reasonable shareholder salary

Reasonable Shareholder Salary

Posted Saturday, December 30, 2023

Determining a reasonable shareholder salary and reasonable officer compensation is the murkiest part of running an S corporation. What the heck do I pay myself? Before we get into that, let’s discuss why a reasonable S Corp wage needs to be just above bar napkin quality and just below NASA precision. WCG CPAs & Advisors has been computing reasonable compensation for S corporations since 2007, and we believe we have it dialed in as well as anyone can.

Scattered throughout our website and book we’ve stressed that the only tax savings an S Corp provides is the reduction of self-employment taxes, and in the case of S corporation compensation we are talking about Social Security and Medicare taxes (payroll taxes). When your company, or any company, pays you $10,000 in shareholder wages, 7.65% is withheld from your pay check for the employee’s portion of payroll taxes. This is broken down into 6.2% Social Security and 1.45% Medicare. Your company must also pay 7.65% for a combined percentage of 15.3%.

Therefore, a $10,000 shareholder salary costs you $1,530 in additional taxes beyond income taxes. Said in a different way, if you pay yourself $90,000 when $80,000 could have been a reasonable shareholder salary, you just wasted $1,530. Even a $5,000 delta equates to $765. As such, your S Corp officer compensation needs to be reasonable, sure, but it also needs to be as low as reasonableness and not-so-common sense will allow.

As you go through this webpage, keep two simple things in mind. First, the word reasonable has an antithesis, and can be defined in the negative. In other words, while it is hard to define reasonable, we can confidently define what is unreasonable. Paying $5,000 in shareholder salaries on $100,000 in net business income (profits) for a one-person consultant S Corp is unreasonable. Most people would agree with that sentiment.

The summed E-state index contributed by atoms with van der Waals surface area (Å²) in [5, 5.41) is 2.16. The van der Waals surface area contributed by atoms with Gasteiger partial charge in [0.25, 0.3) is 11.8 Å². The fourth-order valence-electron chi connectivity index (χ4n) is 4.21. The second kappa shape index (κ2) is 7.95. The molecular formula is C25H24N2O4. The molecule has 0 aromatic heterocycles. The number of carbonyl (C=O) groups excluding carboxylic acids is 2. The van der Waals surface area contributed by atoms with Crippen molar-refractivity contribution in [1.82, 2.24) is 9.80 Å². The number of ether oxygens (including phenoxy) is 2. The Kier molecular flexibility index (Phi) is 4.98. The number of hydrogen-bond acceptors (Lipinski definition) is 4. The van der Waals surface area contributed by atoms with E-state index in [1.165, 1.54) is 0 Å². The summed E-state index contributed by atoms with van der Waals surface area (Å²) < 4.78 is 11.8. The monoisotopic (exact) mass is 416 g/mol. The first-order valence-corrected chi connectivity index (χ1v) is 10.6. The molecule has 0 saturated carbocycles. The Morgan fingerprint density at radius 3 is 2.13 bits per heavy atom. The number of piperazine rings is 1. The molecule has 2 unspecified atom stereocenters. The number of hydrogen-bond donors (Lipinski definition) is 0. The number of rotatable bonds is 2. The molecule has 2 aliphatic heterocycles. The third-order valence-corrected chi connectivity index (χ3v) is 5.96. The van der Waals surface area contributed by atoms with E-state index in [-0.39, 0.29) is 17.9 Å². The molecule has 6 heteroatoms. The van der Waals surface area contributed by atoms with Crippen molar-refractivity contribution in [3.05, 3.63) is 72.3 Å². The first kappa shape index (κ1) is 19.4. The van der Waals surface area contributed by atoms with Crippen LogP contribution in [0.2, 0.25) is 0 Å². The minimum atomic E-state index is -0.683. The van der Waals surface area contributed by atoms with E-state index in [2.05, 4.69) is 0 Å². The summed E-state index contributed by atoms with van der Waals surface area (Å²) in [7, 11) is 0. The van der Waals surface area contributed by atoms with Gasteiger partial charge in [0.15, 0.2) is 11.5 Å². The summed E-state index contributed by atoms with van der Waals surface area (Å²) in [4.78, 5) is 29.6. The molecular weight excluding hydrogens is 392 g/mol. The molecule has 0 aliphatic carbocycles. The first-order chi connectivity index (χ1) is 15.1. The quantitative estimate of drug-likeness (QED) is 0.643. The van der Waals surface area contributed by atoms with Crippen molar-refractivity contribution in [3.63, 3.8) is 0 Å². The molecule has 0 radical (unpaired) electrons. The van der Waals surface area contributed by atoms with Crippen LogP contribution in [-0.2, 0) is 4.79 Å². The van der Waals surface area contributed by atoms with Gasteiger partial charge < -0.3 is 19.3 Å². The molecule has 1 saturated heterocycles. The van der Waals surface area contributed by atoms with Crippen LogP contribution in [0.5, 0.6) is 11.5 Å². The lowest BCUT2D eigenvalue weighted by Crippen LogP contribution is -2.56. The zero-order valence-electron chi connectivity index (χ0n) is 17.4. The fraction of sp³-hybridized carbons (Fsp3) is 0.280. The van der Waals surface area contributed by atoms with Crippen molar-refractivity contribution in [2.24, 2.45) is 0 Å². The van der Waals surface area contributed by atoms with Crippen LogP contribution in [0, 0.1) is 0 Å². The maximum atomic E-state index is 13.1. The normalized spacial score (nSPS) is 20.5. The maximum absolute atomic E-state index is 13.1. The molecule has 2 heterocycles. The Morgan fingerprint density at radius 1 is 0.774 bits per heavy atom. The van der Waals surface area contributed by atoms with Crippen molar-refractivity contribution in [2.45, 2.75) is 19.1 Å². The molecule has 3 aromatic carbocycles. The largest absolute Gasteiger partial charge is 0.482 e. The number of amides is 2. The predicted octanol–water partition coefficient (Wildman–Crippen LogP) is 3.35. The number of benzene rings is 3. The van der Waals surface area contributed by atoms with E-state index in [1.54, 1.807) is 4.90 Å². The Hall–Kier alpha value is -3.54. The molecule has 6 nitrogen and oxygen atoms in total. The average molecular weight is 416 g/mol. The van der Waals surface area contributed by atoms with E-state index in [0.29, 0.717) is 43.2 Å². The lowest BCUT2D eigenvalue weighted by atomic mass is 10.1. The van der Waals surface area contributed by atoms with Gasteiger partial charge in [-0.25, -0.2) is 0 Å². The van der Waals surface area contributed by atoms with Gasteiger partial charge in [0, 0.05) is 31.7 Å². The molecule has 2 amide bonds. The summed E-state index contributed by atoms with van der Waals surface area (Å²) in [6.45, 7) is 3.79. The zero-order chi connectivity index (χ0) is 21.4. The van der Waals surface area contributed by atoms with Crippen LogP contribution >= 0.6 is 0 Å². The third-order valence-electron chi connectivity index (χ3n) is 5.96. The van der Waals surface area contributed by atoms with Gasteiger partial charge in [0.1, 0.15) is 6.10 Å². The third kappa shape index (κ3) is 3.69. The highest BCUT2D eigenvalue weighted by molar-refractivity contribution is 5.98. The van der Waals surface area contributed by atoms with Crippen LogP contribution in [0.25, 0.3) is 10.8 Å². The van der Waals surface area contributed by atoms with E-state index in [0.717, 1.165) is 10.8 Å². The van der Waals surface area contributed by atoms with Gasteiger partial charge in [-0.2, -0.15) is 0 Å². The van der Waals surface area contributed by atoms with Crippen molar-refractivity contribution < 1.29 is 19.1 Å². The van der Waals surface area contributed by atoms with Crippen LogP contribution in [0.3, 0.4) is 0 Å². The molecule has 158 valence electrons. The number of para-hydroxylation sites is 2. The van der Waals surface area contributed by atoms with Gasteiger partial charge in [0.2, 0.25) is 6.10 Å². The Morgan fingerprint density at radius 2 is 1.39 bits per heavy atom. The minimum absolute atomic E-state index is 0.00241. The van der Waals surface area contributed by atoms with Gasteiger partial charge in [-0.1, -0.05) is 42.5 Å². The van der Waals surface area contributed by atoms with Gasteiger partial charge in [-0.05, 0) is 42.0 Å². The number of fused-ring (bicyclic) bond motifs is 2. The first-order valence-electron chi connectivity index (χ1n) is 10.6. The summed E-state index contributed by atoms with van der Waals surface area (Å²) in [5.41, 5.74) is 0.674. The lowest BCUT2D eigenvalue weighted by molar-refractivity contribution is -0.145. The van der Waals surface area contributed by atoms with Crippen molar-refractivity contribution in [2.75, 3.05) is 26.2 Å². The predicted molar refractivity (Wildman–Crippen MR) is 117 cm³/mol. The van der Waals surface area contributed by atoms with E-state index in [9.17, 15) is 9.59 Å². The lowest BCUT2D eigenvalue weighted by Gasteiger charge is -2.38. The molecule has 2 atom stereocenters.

One more stab using different words to convey this concept- rather than eclipsing the reasonable threshold, perhaps view determining an S Corp salary as not wanting to trip the unreasonable wire.

To be certain, the IRS and others use the word reasonable, but they too cannot define what is precisely reasonable and then what is precisely not reasonable. While the sparring of reasonable and unreasonable presents as a binary situation with a winner and a loser, it is anything but binary.

Second, we encourage you to embrace the fluidity of reasonable shareholder salary. If you like straight lines and clean garages, this will bug you a bit. At the same time, when you always have the option to pitch an argument with reasonable salary calculations, or anything else in life, that puts you in a favorable position. So, you’re saying there’s a chance. Yes! We are!

S Corp Shareholder Payroll Processing

Before we go too far with theory, statistics and related whatnot, shareholder payroll processing is an important topic. First, it tends to blow people up initially on how it all works, where does the money go, etc. Second, it is absolutely required and therefore essential to your life as an S Corp shareholder. Here are some resources to help-

IRS S Corp Stats

Let’s jump right into some numbers first before going through reasonable S Corp salary theory developed from IRS revenue rules and tax court cases. The following table is a summary generated from IRS statistics on S corporation tax returns for the 2013 tax year. Yes, this is the most current (okay, that’s a lie… IRS released 2014 not too long ago but the data hasn’t shfited). No, we do not know why a room full of servers can’t crunch this in real-time. So here we are-

Gross Receipts Net Income Officer Comp Officer Comp %
Annual Receipts Per Return Per Return Per Return of Net Income
$25,000 to $99,999 62,552 6,672 8,871 57%
$100,000 to $249,999 168,051 22,194 22,786 51%
$250,000 to $499,999 365,476 37,732 43,158 53%
$500,000 to $999,999 720,013 58,351 67,474 54%
$1M to $2.5M 1,572,621 119,808 110,911 48%